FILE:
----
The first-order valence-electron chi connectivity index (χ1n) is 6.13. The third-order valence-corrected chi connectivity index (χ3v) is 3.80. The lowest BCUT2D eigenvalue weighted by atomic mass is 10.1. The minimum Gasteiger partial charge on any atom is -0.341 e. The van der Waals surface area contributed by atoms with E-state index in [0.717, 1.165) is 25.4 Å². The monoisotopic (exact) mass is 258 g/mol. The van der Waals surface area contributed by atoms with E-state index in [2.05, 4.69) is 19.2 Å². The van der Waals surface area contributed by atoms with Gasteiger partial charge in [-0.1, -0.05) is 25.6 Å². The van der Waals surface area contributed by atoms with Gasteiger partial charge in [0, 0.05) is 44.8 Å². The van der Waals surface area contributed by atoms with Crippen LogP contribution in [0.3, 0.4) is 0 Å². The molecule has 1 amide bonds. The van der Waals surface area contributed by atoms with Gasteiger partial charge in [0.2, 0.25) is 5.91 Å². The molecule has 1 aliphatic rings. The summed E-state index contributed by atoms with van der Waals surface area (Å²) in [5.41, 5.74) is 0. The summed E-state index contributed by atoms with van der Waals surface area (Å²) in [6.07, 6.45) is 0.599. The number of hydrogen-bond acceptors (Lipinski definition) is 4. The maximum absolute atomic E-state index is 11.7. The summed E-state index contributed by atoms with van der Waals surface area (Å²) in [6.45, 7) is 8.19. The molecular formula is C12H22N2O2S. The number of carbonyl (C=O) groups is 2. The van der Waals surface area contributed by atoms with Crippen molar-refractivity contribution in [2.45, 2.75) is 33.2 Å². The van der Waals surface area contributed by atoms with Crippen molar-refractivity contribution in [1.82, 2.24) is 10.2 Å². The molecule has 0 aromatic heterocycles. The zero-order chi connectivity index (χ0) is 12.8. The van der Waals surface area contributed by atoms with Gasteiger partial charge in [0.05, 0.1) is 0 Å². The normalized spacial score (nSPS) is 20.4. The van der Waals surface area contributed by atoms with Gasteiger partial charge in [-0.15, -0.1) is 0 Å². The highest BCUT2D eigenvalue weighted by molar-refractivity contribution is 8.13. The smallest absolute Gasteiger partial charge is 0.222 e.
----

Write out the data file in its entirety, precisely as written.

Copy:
The first-order valence-electron chi connectivity index (χ1n) is 6.13. The third-order valence-corrected chi connectivity index (χ3v) is 3.80. The lowest BCUT2D eigenvalue weighted by atomic mass is 10.1. The minimum Gasteiger partial charge on any atom is -0.341 e. The van der Waals surface area contributed by atoms with E-state index in [0.717, 1.165) is 25.4 Å². The monoisotopic (exact) mass is 258 g/mol. The van der Waals surface area contributed by atoms with E-state index in [2.05, 4.69) is 19.2 Å². The van der Waals surface area contributed by atoms with Gasteiger partial charge in [-0.1, -0.05) is 25.6 Å². The van der Waals surface area contributed by atoms with Gasteiger partial charge in [0, 0.05) is 44.8 Å². The van der Waals surface area contributed by atoms with Crippen LogP contribution in [0.3, 0.4) is 0 Å². The molecule has 1 amide bonds. The van der Waals surface area contributed by atoms with Gasteiger partial charge in [0.2, 0.25) is 5.91 Å². The molecule has 1 aliphatic rings. The summed E-state index contributed by atoms with van der Waals surface area (Å²) in [5.41, 5.74) is 0. The summed E-state index contributed by atoms with van der Waals surface area (Å²) in [6.07, 6.45) is 0.599. The number of hydrogen-bond acceptors (Lipinski definition) is 4. The maximum absolute atomic E-state index is 11.7. The summed E-state index contributed by atoms with van der Waals surface area (Å²) in [6.45, 7) is 8.19. The molecular formula is C12H22N2O2S. The number of carbonyl (C=O) groups is 2. The van der Waals surface area contributed by atoms with Crippen molar-refractivity contribution in [2.45, 2.75) is 33.2 Å². The van der Waals surface area contributed by atoms with Crippen molar-refractivity contribution in [1.82, 2.24) is 10.2 Å². The molecule has 0 aromatic heterocycles. The zero-order chi connectivity index (χ0) is 12.8. The van der Waals surface area contributed by atoms with Gasteiger partial charge in [0.05, 0.1) is 0 Å². The normalized spacial score (nSPS) is 20.4. The van der Waals surface area contributed by atoms with Gasteiger partial charge in [-0.15, -0.1) is 0 Å². The highest BCUT2D eigenvalue weighted by molar-refractivity contribution is 8.13. The smallest absolute Gasteiger partial charge is 0.222 e.